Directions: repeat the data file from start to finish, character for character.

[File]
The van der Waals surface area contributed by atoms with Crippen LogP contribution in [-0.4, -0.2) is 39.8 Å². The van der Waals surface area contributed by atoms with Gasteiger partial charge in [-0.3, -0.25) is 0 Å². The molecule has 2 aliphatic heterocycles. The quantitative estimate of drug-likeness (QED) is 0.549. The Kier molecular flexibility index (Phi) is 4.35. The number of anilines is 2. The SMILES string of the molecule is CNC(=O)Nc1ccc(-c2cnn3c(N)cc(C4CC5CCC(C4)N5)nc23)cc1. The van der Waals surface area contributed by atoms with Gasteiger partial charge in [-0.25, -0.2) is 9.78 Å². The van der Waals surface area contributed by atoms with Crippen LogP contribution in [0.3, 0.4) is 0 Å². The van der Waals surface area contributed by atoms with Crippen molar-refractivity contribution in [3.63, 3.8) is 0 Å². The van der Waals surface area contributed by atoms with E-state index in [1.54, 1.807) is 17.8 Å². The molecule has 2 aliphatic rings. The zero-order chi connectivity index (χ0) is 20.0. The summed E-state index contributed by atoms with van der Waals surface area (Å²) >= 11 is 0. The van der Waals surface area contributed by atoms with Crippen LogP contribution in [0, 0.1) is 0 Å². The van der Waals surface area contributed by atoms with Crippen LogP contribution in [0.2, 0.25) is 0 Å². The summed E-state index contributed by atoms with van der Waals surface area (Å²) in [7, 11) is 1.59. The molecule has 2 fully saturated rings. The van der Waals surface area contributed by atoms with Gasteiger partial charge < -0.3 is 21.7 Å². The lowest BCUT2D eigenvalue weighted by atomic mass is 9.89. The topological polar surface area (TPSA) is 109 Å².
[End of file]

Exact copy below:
The van der Waals surface area contributed by atoms with Crippen LogP contribution in [-0.4, -0.2) is 39.8 Å². The van der Waals surface area contributed by atoms with Gasteiger partial charge in [-0.3, -0.25) is 0 Å². The molecule has 2 aliphatic heterocycles. The quantitative estimate of drug-likeness (QED) is 0.549. The Kier molecular flexibility index (Phi) is 4.35. The number of anilines is 2. The SMILES string of the molecule is CNC(=O)Nc1ccc(-c2cnn3c(N)cc(C4CC5CCC(C4)N5)nc23)cc1. The van der Waals surface area contributed by atoms with Gasteiger partial charge in [-0.25, -0.2) is 9.78 Å². The van der Waals surface area contributed by atoms with Crippen LogP contribution in [0.3, 0.4) is 0 Å². The van der Waals surface area contributed by atoms with Crippen molar-refractivity contribution in [3.63, 3.8) is 0 Å². The van der Waals surface area contributed by atoms with E-state index in [1.54, 1.807) is 17.8 Å². The molecule has 2 aliphatic rings. The zero-order chi connectivity index (χ0) is 20.0. The summed E-state index contributed by atoms with van der Waals surface area (Å²) >= 11 is 0. The van der Waals surface area contributed by atoms with Crippen LogP contribution in [0, 0.1) is 0 Å². The van der Waals surface area contributed by atoms with Crippen LogP contribution in [0.2, 0.25) is 0 Å². The summed E-state index contributed by atoms with van der Waals surface area (Å²) in [7, 11) is 1.59. The molecule has 2 fully saturated rings. The van der Waals surface area contributed by atoms with Gasteiger partial charge < -0.3 is 21.7 Å². The lowest BCUT2D eigenvalue weighted by atomic mass is 9.89. The topological polar surface area (TPSA) is 109 Å².